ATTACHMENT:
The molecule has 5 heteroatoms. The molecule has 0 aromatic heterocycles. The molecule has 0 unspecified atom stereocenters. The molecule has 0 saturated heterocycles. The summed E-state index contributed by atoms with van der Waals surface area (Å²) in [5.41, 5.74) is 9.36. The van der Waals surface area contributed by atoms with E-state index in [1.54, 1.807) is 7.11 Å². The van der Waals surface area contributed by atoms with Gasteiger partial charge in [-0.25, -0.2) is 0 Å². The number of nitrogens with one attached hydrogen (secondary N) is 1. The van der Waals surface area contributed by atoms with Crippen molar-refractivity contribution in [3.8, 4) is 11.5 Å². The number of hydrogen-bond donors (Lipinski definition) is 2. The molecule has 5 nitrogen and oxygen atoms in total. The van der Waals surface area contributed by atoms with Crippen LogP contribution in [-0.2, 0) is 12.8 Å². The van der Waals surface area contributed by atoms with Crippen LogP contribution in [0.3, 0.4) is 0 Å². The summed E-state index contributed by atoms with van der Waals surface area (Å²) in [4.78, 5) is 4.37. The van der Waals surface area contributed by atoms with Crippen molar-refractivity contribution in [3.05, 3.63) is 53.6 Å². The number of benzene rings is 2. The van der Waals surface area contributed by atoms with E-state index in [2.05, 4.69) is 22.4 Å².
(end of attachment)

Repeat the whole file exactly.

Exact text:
The molecule has 5 heteroatoms. The molecule has 0 aromatic heterocycles. The molecule has 0 unspecified atom stereocenters. The molecule has 0 saturated heterocycles. The summed E-state index contributed by atoms with van der Waals surface area (Å²) in [5.41, 5.74) is 9.36. The van der Waals surface area contributed by atoms with E-state index in [1.54, 1.807) is 7.11 Å². The van der Waals surface area contributed by atoms with Gasteiger partial charge in [-0.25, -0.2) is 0 Å². The number of nitrogens with one attached hydrogen (secondary N) is 1. The van der Waals surface area contributed by atoms with Crippen molar-refractivity contribution in [3.8, 4) is 11.5 Å². The number of hydrogen-bond donors (Lipinski definition) is 2. The molecule has 5 nitrogen and oxygen atoms in total. The van der Waals surface area contributed by atoms with Crippen LogP contribution in [-0.2, 0) is 12.8 Å². The van der Waals surface area contributed by atoms with Crippen LogP contribution in [0.3, 0.4) is 0 Å². The summed E-state index contributed by atoms with van der Waals surface area (Å²) in [4.78, 5) is 4.37. The van der Waals surface area contributed by atoms with Crippen molar-refractivity contribution in [3.05, 3.63) is 53.6 Å². The number of benzene rings is 2. The van der Waals surface area contributed by atoms with E-state index in [2.05, 4.69) is 22.4 Å².